+49 (0) 9339 98881-0 info@liebler-tec.com

Tubular heat exchanger

Shell and tube heat exchangers are used wherever cooling or heating of products with a certain solid content is required. Depending on the size of the solids content and the viscosity of the product, different systems are used:

Shell and tube heat exchanger

Double-tube heat exchanger

Liebler Tec relies on the highest quality materials

Stainless steel

Stainless steel is the most frequently used material in apparatus engineering. We mainly use the following materials here: 1.4301 / 1.4307 / 1.4541 / 1.4571 / 1.4404 / 1.4435 / 1.4539 / 1.4462

Nickel-based alloys

Vessels made of nickel-based alloys such as Hastelloy or Inconel have particularly high corrosion and temperature resistance. This makes them particularly interesting for the chemical industry and power plant construction.

Main areas of application:

  • Heating or cooling of media with low viscosity and low solids content (e.g. must recooling).
  • Vapor steam heat exchangers (for heat recovery)
  • Gas dehumidification in biogas processing

Shell and tube heat exchanger

A shell-and-tube exchanger consists of several small tubes through which the product usually flows. They are integrated into a larger shell and tube through which the heating or cooling medium flows in countercurrent.

In terms of size, a shell-and-tube heat exchanger is significantly more efficient than a double-tube heat exchanger, but the solids content of the product should not be too large, as this can lead to blockages.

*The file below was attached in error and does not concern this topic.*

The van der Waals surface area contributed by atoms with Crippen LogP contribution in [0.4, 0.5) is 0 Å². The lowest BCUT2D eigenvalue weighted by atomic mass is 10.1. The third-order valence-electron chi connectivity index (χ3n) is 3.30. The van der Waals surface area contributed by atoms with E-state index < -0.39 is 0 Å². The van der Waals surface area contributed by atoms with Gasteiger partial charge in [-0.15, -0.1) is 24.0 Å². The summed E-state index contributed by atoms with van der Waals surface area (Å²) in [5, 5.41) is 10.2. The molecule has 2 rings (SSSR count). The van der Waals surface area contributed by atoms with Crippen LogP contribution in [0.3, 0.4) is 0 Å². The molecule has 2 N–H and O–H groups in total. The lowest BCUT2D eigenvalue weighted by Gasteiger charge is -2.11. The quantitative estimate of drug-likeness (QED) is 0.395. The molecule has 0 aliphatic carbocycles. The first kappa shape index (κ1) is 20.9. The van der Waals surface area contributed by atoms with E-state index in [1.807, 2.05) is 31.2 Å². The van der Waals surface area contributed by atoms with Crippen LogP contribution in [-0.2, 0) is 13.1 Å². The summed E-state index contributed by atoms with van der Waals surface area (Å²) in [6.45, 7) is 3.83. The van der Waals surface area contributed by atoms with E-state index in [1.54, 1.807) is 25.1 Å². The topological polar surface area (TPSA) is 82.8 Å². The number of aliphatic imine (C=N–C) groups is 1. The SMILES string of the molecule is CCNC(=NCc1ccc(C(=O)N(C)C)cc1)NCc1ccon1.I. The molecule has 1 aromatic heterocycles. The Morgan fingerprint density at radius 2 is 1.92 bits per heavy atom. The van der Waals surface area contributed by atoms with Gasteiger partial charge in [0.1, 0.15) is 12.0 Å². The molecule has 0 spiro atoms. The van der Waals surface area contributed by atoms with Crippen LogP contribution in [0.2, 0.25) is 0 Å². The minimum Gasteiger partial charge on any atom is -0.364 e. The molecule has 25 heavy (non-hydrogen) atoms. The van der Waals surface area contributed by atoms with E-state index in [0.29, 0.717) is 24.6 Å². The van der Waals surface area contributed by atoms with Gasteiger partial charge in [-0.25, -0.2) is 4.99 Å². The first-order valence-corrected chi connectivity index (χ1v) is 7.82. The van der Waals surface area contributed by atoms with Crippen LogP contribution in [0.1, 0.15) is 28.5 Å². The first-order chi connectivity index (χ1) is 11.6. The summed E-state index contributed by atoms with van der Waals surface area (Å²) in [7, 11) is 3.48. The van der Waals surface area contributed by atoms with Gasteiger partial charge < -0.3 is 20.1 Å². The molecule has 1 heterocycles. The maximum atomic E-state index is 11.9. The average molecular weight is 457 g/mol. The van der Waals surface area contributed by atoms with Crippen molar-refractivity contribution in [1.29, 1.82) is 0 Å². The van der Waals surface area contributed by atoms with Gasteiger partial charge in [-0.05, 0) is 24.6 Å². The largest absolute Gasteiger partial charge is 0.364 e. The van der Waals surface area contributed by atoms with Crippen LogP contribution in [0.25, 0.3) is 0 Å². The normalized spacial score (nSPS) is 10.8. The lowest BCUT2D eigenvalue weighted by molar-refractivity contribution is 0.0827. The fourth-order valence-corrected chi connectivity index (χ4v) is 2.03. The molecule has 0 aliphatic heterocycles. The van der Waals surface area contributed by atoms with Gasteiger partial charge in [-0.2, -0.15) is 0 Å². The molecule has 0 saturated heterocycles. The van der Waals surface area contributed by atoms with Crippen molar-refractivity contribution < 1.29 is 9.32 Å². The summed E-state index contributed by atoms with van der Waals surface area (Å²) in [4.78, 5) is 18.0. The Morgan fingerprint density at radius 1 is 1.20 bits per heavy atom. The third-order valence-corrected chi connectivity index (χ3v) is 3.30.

Depending on the requirements and flow velocity, cross-twist tubes can be used for the product-carrying tubes and a swirl tube for the shell tube.

Double-pipe heat exchanger

Consisting of two tubes, one inside the other. The product flows through the inner tube, while it is heated or cooled by the outer tube cross-section.

(Cross) swirl tubes are often used here, as they not only ensure better heat transfer but also, with the appropriate flow, less contamination. However, this advantage comes at the expense of “pigability”. Swirl pipes are certainly passable with a pigging system; however, dirt residues can remain in the pressed-in recesses of the swirl pipes.

Main areas of application:

  • Heating or cooling of highly viscous media, certainly with higher solid contents (e.g. grape mash; root or herb mash for the food or pharmaceutical industry).
  • Heat recovery from waste water (e.g. laundries)

Examples of our work in tank construction